Robyn Palmer Carlson reported that her Notary earnings last year increased by $10,000 over the previous year, driven largely by requests to notarize various trust and financial documents for individuals.

Other Notaries reported huge boosts in demand for notarizing wills, powers of attorney, pension forms, advance medical directives, 401k withdrawal requests, among other personal documents.

A LegalZoom survey found that about 12% of Americans had created a will or trust in the past 12 months, according to a CNBC report. That trend proved a boon for California Notary Denise Delaney.

“People seem to be reminded of their own mortality,” she said. “They are meeting with their lawyers to get their affairs in order, which can result in lots of documents requiring notarization.”

Two-thirds of self-employed Notaries only work part time, but even these folks have seen their share of business. Nearly three quarters of part-timers report that demand was moderate to “I can’t keep up.”

People who work as mobile Notaries as a part-time sideline in addition to their regular job also found success during the pandemic. Delaney, who works as a field marketing specialist for a real estate brokerage and does Notary work on the side, is one of them.

“The number of notarizations I’ve done is up this year,” she said. “People are stuck at home, cleaning out their desks, and finding things they need to have notarized. People have said they’d rather meet with me than wait around a bunch of people in line at the bank, UPS store, etc.”

Delaney schedules assignments during her lunch hour or on evenings and weekends.

While notarizations continue to be performed in earnest, COVID-19 has certainly changed the way Notaries have handled their duties. Some Notaries have turned to remote online notarization as a safer alternative to in-person services, while others have added extra safety measures for face-to-face appointments.

For Contreras, COVID-19 caused her to pause her notarizations even though the bilingual Notary was getting numerous requests for signings.

“I was scared to go out there,” she says. “I didn’t know how to go about being safe.”

Contreras explains that the fear and concern was due to her own risk factor — she has asthma — and her regular contact with her 90-year-old mother whom she helps to care for.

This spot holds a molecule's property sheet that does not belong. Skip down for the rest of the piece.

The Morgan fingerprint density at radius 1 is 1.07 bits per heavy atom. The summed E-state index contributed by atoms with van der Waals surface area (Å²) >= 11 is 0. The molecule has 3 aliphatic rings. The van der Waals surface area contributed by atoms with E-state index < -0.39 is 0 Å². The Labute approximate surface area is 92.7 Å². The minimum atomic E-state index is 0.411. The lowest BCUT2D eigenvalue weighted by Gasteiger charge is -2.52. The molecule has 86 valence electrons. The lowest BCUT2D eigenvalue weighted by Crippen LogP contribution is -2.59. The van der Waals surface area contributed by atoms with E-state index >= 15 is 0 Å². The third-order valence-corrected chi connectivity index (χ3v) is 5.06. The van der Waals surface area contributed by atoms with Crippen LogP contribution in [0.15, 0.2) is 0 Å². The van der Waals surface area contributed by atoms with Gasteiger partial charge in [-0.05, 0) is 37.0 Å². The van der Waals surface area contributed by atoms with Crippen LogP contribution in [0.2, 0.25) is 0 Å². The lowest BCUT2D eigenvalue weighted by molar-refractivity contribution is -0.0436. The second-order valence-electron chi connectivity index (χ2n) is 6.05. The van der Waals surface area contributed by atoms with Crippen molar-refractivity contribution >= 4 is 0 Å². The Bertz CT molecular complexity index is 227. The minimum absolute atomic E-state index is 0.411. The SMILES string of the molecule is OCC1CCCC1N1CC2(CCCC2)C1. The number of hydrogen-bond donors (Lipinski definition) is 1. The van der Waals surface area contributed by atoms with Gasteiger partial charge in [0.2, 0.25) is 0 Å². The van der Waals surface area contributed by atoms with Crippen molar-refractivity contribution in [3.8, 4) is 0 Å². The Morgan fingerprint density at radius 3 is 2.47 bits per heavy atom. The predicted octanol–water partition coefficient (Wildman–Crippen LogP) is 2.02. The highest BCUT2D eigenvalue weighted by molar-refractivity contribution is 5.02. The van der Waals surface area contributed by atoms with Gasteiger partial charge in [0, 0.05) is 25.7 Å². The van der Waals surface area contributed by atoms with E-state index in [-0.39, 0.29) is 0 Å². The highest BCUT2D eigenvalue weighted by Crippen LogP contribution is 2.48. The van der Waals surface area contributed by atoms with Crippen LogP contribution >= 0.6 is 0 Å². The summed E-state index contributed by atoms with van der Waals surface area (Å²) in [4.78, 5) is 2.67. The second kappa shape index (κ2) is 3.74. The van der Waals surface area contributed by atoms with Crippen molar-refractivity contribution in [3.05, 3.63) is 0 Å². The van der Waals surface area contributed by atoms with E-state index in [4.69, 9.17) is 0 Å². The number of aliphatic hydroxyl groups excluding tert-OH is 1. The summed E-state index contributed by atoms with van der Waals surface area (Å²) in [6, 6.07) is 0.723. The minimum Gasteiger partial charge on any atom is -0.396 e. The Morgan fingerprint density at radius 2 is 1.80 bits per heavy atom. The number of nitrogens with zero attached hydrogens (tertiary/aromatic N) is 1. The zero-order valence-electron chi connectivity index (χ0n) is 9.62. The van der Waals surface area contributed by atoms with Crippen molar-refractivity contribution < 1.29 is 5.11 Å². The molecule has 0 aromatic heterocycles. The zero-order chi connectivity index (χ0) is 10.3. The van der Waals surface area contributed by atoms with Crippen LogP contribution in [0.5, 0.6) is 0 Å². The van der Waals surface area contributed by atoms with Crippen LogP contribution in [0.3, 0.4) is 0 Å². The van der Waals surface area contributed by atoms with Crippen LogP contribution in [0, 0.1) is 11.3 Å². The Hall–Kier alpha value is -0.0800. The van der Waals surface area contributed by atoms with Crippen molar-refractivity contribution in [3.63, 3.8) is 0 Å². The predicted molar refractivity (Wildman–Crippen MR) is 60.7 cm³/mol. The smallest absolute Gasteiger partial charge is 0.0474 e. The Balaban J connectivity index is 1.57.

After four-and-half months and a better understanding of the precautions, Contreras ventured out to start doing notarizations again swaddled in a clear raincoat, gloves and a mask. Contreras says that safety precautions like these have paid off. “People appreciate that I’m wearing a mask — they feel safe,” she says.

2021: The Road Ahead

With a vaccine and better treatments now available, there does seem to be light at the end of the COVID tunnel, but how do the Notaries feel about their immediate future?

Dixon, who is also a paralegal by training, is looking to add immigration services to his menu of offerings and hopes to take the NNA course either in person or online as soon as it’s available.

“It’ll be another income stream,” he says, adding that he expect to continue the same “blessed” success he had in 2020.

Contreras is likewise confident about the future of her Notary business. “I feel the sky’s the limit,” she says. “My goal is a six-figure income.”

Delaney is aggressively using social media to promote her Notary work and educating her 20,000 followers about the ins and outs of notarizations. She sees that as the key to her success.

No matter their individual experiences, goals, or approaches to their business, all of the Notaries can agree on one thing — the critical need for notarizations will continue apace in 2021 and beyond.



Add your comment

Jody Bode

01 Mar 2021

Wouldn’t it had been great if the industry had lobbied for notaries in states without RON to be classified as being in the tier to receive vaccines like other lower level essential workers. Since we have had more contact with the public compared to restaurant workers, it only seems fair. We are always an “essential” after thought, but we survive. Hopefully.

Matt Miller

01 Mar 2021

"For those who had the right combination of grit, luck and being at the right place at the right time, business was good." Sorry Mr. Wolski, there's no luck about it, there's a lot of hard work though!


04 Mar 2021

I love the paragraph where Ms. Contreras said she wore a clear raincoat and gloves. I have been referring my clients to UPS STORE because CA won’t allow RON notarizations. If we had been given more options I would not have had to shut down my business.